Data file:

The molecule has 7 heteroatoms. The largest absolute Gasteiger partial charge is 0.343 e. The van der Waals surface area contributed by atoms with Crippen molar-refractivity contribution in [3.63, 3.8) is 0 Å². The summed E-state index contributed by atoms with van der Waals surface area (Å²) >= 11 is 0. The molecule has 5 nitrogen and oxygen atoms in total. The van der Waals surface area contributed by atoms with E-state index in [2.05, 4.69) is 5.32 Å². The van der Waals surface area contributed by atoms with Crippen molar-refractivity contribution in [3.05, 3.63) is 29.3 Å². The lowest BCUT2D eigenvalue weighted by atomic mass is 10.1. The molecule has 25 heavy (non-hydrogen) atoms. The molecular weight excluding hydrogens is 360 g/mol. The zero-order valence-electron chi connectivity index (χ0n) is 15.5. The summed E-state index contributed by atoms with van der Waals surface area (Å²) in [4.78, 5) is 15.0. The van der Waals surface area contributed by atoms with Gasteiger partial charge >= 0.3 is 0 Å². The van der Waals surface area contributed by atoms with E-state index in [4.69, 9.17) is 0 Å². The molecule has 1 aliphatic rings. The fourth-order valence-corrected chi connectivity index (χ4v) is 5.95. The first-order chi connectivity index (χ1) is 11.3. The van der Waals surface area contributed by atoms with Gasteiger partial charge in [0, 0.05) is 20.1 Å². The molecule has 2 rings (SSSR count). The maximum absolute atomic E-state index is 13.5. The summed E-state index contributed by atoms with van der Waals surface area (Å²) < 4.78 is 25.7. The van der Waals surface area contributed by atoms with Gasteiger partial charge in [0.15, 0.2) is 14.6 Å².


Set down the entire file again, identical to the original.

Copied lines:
The molecule has 7 heteroatoms. The largest absolute Gasteiger partial charge is 0.343 e. The van der Waals surface area contributed by atoms with Crippen molar-refractivity contribution in [3.63, 3.8) is 0 Å². The summed E-state index contributed by atoms with van der Waals surface area (Å²) >= 11 is 0. The molecule has 5 nitrogen and oxygen atoms in total. The van der Waals surface area contributed by atoms with E-state index in [2.05, 4.69) is 5.32 Å². The van der Waals surface area contributed by atoms with Crippen molar-refractivity contribution in [3.05, 3.63) is 29.3 Å². The lowest BCUT2D eigenvalue weighted by atomic mass is 10.1. The molecule has 25 heavy (non-hydrogen) atoms. The molecular weight excluding hydrogens is 360 g/mol. The zero-order valence-electron chi connectivity index (χ0n) is 15.5. The summed E-state index contributed by atoms with van der Waals surface area (Å²) in [4.78, 5) is 15.0. The van der Waals surface area contributed by atoms with Gasteiger partial charge >= 0.3 is 0 Å². The van der Waals surface area contributed by atoms with E-state index in [4.69, 9.17) is 0 Å². The molecule has 1 aliphatic rings. The fourth-order valence-corrected chi connectivity index (χ4v) is 5.95. The first-order chi connectivity index (χ1) is 11.3. The van der Waals surface area contributed by atoms with Gasteiger partial charge in [0, 0.05) is 20.1 Å². The molecule has 2 rings (SSSR count). The maximum absolute atomic E-state index is 13.5. The summed E-state index contributed by atoms with van der Waals surface area (Å²) < 4.78 is 25.7. The van der Waals surface area contributed by atoms with Gasteiger partial charge in [0.15, 0.2) is 14.6 Å².